Garden Journal - April to May 2018

Waiting for Spring to Arrive

We will probably remember 2018 as the year when winter didn't want to leave! A few warm days made us think spring, but then it was back to cold rain and snow. Due to these weather conditions we delayed planting these early vegetables until April 10:

Cabbage - Premium Late Flat Dutch
Lettuce - Tom Thumb
Onion - Wethersfield Red
Peas - (snow) deGrace
Radish - French Breakfast
Spinach - Amsterdam Prickly Seeded
Turnip - White Egg
Bare dirt garden (newly planted) surrounded by low white picket fence.
The newly planted garden on April 10.

Jan Elder

The white cloth in this garden photo is a floating row cover over the tiny cabbage plants to protect them from extreme weather...and also rabbits. Unfortunately, high winds blew the covering off these plants. Floating row covers would not have been available to 19th century gardeners, but they could have used net curtains or protected the small plants with glass tunnels. Records indicate that Fort Buford, North Dakota, was growing some plants under glass in 1869.
Garden with newly sprouted plants.
This was the garden on May 10 - what a difference from the first photo taken on April 10!

Jan Elder

In late April we planted beets, a row of bush beans, and more lettuce and radish:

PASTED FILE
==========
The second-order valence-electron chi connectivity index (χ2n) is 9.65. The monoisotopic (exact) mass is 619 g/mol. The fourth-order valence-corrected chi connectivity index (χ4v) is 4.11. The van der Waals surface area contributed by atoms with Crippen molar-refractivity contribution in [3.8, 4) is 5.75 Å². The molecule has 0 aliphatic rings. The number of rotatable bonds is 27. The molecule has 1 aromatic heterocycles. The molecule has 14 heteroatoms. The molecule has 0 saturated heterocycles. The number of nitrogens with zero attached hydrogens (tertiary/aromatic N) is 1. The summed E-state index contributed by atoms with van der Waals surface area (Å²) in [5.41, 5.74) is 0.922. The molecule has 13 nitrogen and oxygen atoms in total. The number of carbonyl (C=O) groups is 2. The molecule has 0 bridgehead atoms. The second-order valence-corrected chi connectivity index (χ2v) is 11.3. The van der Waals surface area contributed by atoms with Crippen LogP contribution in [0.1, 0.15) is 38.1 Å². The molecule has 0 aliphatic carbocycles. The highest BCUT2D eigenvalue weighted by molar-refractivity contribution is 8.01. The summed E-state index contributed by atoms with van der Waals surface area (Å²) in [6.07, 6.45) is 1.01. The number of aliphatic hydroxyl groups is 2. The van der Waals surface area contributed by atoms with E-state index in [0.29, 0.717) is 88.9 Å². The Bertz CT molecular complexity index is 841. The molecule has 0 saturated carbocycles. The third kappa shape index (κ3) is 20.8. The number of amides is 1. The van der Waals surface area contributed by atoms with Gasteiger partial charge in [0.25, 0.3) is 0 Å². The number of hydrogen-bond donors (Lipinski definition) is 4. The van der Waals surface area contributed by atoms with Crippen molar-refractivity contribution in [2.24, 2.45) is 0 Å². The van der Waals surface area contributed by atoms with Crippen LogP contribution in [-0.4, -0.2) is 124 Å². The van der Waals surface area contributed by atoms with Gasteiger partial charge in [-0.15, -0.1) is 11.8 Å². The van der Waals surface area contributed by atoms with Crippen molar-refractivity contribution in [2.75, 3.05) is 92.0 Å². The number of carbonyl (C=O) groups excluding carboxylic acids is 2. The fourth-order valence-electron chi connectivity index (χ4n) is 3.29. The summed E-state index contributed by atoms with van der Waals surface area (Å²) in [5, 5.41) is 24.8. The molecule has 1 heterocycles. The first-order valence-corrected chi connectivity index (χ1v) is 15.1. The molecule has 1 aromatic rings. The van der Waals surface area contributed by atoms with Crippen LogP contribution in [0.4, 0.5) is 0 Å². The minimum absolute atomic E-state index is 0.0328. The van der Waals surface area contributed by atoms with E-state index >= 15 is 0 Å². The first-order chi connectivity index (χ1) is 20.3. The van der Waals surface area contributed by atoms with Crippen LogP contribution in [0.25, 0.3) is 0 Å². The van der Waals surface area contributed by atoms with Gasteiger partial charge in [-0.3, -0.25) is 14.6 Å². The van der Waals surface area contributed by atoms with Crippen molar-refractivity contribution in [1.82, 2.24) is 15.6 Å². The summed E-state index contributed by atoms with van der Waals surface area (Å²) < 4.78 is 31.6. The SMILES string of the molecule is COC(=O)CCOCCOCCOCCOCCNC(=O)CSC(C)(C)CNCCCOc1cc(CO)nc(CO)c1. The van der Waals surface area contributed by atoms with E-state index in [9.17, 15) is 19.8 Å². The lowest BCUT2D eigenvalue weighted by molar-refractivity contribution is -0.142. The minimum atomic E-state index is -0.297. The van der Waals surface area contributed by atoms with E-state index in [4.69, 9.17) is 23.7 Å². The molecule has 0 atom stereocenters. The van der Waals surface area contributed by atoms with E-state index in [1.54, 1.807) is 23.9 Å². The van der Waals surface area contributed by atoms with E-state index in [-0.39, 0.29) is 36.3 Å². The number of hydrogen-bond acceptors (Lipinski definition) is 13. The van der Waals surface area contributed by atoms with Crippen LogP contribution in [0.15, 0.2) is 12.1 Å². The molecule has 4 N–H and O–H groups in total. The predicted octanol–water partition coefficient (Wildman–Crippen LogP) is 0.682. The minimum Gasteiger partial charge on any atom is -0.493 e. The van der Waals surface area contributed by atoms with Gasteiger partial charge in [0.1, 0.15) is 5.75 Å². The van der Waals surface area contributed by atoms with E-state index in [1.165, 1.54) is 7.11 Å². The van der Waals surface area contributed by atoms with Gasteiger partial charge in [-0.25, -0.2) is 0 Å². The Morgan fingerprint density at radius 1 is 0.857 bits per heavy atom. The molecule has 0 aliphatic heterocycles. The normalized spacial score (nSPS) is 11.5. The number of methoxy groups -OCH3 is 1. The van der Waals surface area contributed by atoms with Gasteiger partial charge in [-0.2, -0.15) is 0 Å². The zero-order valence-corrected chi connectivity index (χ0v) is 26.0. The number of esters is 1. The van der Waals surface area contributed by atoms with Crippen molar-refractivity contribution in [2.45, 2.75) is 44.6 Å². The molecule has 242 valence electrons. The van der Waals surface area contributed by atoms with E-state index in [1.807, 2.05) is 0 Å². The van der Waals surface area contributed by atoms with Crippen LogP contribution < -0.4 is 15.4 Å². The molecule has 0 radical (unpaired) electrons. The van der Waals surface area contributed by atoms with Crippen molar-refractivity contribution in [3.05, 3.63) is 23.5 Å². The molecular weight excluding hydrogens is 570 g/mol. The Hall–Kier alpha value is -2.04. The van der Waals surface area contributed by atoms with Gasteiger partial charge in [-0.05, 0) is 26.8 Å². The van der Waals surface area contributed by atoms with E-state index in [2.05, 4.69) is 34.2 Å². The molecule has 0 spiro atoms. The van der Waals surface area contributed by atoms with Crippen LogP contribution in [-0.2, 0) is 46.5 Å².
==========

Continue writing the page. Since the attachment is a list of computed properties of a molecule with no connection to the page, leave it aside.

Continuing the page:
Bean (bush) - Golden Butterwax
Beets - Crosby's Egyptian

Thanks to volunteer, Ernie, the "Bunny Fence" was finally installed in mid-April. Unfortunately, the cabbages were planted before the Bunny Fence was finished, a strong wind blew the covering off the tiny plants…and a hungry bunny had a good meal of cabbage!

Onions, radishes, and peas are doing well (and there are a few surviving cabbages!). This photo was taken after we planted a second row of bush beans, sweet corn, tomatoes, cucumber, melon, and summer squash:

Bean (bush) - Jacob's Cattle
Corn (sweet) - Stowell's Evergreen
Cucumber - Boston Pickling
Melon - Nutmeg
Squash - Early Garden Summer Crookneck
Tomato - Large Red
Tomato - Missouri Love Apple
Tomato - Yellow Pear-Shaped
and as Jan likes these and had an extra plant or two…

Tomato - Plum-Shaped

Newly sprouted tomato plants.
Our tomato plants in their new home.

Jan Elder

The summer squash is an "iffy" vegetable for us as squash bugs usually destroy the plants before harvest. (In a GOOD year we are fortunate to harvest two squash!).

We hope to plant the last of the vegetables during Memorial Day Weekend; these will be corn (not sweet), pole beans, and winter squash. We had great success with winter squash in 2016, so we are going to try and repeat the success in 2018.

The seeds have come up well in the garden and promise a good crop, especially onions – a great deal of corn has been planted in the county.  Hot beds have furnished plenty of lettuce and radishes and the gardens of young beets and spinach. Assistant Surgeon S. G. Cowdrey, May 1874

Last updated: July 10, 2018

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Larned, KS 67550


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